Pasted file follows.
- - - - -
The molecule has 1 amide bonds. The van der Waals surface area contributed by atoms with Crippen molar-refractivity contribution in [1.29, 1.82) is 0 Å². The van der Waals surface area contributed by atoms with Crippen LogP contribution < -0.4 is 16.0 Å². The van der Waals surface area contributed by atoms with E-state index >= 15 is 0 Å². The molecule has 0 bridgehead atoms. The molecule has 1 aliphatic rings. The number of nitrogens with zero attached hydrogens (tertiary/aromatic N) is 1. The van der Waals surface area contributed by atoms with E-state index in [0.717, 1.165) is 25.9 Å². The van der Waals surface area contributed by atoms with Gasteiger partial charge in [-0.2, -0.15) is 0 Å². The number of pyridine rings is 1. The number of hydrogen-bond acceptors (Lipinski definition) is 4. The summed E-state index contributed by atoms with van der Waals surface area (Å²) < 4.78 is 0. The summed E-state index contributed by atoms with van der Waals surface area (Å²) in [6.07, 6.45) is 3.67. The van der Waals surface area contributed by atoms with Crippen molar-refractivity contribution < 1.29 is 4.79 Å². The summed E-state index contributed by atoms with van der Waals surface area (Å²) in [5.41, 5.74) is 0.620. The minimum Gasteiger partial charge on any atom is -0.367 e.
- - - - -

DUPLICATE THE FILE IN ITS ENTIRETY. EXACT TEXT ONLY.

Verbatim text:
The molecule has 1 amide bonds. The van der Waals surface area contributed by atoms with Crippen molar-refractivity contribution in [1.29, 1.82) is 0 Å². The van der Waals surface area contributed by atoms with Crippen LogP contribution < -0.4 is 16.0 Å². The van der Waals surface area contributed by atoms with E-state index >= 15 is 0 Å². The molecule has 0 bridgehead atoms. The molecule has 1 aliphatic rings. The number of nitrogens with zero attached hydrogens (tertiary/aromatic N) is 1. The van der Waals surface area contributed by atoms with E-state index in [0.717, 1.165) is 25.9 Å². The van der Waals surface area contributed by atoms with Gasteiger partial charge in [-0.2, -0.15) is 0 Å². The number of pyridine rings is 1. The number of hydrogen-bond acceptors (Lipinski definition) is 4. The summed E-state index contributed by atoms with van der Waals surface area (Å²) < 4.78 is 0. The summed E-state index contributed by atoms with van der Waals surface area (Å²) in [6.07, 6.45) is 3.67. The van der Waals surface area contributed by atoms with Crippen molar-refractivity contribution < 1.29 is 4.79 Å². The summed E-state index contributed by atoms with van der Waals surface area (Å²) in [5.41, 5.74) is 0.620. The minimum Gasteiger partial charge on any atom is -0.367 e.